Summary: Opioids are often prescribed to help those with chronic pain manage sleep problems associated with their condition. New research reports opioids effect on sleep quality is limited and of poor quality. Additionally, opioids can increase the risk of sleep apnea.
Source: University of Warwick
Evidence that taking opioids will help people with chronic pain to sleep better is limited and of poor quality, according to an interdisciplinary team of psychologists and medics from the University of Warwick in partnership with Lausanne University Hospital, Switzerland.
Many people suffering from long-term chronic pain use opioids as a sleep aid to take away pain and stop their sleep being disrupted. However, a new study led by the Department of Psychology at the University of Warwick with Warwick Medical School suggests that not enough research has been done to assess the benefits and risks of using painkillers for the purpose of improving sleep quality.
Their study, a systematic review of existing research on the effects of opioids on sleep, has been published in Sleep Medicine Reviews.
Long-term chronic pain has a debilitating impact on people’s life. Sleep disruption is a particularly frequent issue for patients with chronic pain, with a vicious cycle building between bad nights and increased pain. Patients with chronic pain are often empirically prescribed opioids to reduce their pain enough to get a good night’s sleep, but there has been little investigation of whether this is a safe and effective intervention.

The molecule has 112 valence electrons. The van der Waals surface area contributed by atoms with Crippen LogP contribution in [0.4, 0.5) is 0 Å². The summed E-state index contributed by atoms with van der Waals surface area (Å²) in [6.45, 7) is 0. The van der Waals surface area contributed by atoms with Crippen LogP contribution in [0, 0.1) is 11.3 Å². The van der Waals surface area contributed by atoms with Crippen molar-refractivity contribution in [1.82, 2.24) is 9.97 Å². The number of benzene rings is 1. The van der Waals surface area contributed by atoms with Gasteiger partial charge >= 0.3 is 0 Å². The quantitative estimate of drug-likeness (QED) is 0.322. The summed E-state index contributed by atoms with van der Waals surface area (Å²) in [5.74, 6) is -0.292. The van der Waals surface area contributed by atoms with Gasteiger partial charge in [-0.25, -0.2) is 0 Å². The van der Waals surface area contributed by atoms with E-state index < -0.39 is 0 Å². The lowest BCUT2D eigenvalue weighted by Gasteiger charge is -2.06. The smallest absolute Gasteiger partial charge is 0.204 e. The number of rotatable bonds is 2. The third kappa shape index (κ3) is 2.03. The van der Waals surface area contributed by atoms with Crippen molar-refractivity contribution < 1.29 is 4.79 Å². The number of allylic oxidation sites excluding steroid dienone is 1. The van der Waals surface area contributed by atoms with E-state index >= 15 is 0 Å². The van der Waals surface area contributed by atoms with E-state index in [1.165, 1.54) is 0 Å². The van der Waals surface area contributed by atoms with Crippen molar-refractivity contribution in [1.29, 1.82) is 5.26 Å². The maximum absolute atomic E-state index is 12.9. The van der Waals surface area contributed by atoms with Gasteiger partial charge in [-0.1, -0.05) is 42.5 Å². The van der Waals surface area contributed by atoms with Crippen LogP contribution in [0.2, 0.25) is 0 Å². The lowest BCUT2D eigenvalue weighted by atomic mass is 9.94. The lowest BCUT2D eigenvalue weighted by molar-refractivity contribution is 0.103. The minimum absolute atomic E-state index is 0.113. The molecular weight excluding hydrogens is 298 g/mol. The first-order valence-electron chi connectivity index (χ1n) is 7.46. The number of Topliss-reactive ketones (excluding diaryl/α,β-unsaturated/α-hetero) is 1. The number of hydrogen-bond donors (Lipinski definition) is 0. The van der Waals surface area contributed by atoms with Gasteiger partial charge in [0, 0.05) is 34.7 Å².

The researchers conducted a comprehensive systematic review of existing literature that examined the effects of opioids on sleep quality. As part of this, they conducted a meta-analysis of data from these studies, combining the results of 18 studies which were then narrowed down to 5 with comparable data.
They found that research on opioid effects on sleep quality was limited and of poor quality, often with potential publication bias and conflicts of interest, and rarely testing patients for sleep apnoea prior to and during the study.
Patients reported a small improvement in sleep quality when using opioids but that was not consistent with results derived from sleep assessment technologies, such as the total time and the percentage of time in deep sleep, which did not show an improvement.
Certain studies reported calmer sleep with less movement but the examined articles frequently did not examine the wider effects of opioid therapy such as subsequent functioning during the day. Where they did, reports of sedation and daytime sleepiness were very frequent.
Opioids are known to affect the brain mechanism that controls breathing. This can potentially create sleep apnoea events where individuals experience pauses or obstructions in breathing, like a choking sensation, resulting in snoring, gasping for air, dry mouth and even a headache in the morning. Insomnia is known to be 42% more likely among people with chronic pain prescribed opioids than controls without opioids.
Despite this, there was some evidence that low-medium dosed opioids could help improve sleep quality in some patients in the short term, but the effect was small and requires more investigation. For those prescribed a high dose of opioid therapy it didn’t necessarily bring out better results.
The researchers are calling for better quality research into the effects of painkillers on sleep quality, as well as better information for patients from clinicians when considering opioid therapy.
Lead author Dr Nicole Tang, from the University’s Department of Psychology, comments: